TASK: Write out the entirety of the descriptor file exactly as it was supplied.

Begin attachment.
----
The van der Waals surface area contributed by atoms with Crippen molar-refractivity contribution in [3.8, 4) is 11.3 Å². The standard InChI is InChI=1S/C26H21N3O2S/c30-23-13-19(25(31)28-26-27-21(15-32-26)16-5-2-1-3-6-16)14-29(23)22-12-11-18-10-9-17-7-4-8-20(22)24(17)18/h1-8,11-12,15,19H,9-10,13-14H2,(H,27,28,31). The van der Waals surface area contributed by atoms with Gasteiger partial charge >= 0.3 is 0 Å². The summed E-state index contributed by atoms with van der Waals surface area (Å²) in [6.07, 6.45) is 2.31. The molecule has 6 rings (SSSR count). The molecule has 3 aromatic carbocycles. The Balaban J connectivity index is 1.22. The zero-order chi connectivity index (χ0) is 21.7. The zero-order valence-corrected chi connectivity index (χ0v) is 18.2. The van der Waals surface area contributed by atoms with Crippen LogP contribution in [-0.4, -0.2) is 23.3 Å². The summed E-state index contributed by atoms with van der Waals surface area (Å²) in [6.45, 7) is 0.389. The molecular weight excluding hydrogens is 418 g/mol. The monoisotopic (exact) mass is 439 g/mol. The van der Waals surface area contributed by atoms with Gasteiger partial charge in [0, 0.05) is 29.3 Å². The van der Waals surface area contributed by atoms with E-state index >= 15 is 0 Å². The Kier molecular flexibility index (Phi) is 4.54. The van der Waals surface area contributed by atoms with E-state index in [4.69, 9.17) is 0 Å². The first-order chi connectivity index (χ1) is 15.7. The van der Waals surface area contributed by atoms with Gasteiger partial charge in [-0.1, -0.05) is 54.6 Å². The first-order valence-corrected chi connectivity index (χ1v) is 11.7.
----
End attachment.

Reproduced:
The van der Waals surface area contributed by atoms with Crippen molar-refractivity contribution in [3.8, 4) is 11.3 Å². The standard InChI is InChI=1S/C26H21N3O2S/c30-23-13-19(25(31)28-26-27-21(15-32-26)16-5-2-1-3-6-16)14-29(23)22-12-11-18-10-9-17-7-4-8-20(22)24(17)18/h1-8,11-12,15,19H,9-10,13-14H2,(H,27,28,31). The van der Waals surface area contributed by atoms with Gasteiger partial charge >= 0.3 is 0 Å². The summed E-state index contributed by atoms with van der Waals surface area (Å²) in [6.07, 6.45) is 2.31. The molecule has 6 rings (SSSR count). The molecule has 3 aromatic carbocycles. The Balaban J connectivity index is 1.22. The zero-order chi connectivity index (χ0) is 21.7. The zero-order valence-corrected chi connectivity index (χ0v) is 18.2. The van der Waals surface area contributed by atoms with Crippen LogP contribution in [-0.4, -0.2) is 23.3 Å². The summed E-state index contributed by atoms with van der Waals surface area (Å²) in [6.45, 7) is 0.389. The molecular weight excluding hydrogens is 418 g/mol. The monoisotopic (exact) mass is 439 g/mol. The van der Waals surface area contributed by atoms with Gasteiger partial charge in [0, 0.05) is 29.3 Å². The van der Waals surface area contributed by atoms with E-state index >= 15 is 0 Å². The Kier molecular flexibility index (Phi) is 4.54. The van der Waals surface area contributed by atoms with E-state index in [4.69, 9.17) is 0 Å². The first-order chi connectivity index (χ1) is 15.7. The van der Waals surface area contributed by atoms with Gasteiger partial charge in [-0.1, -0.05) is 54.6 Å². The first-order valence-corrected chi connectivity index (χ1v) is 11.7.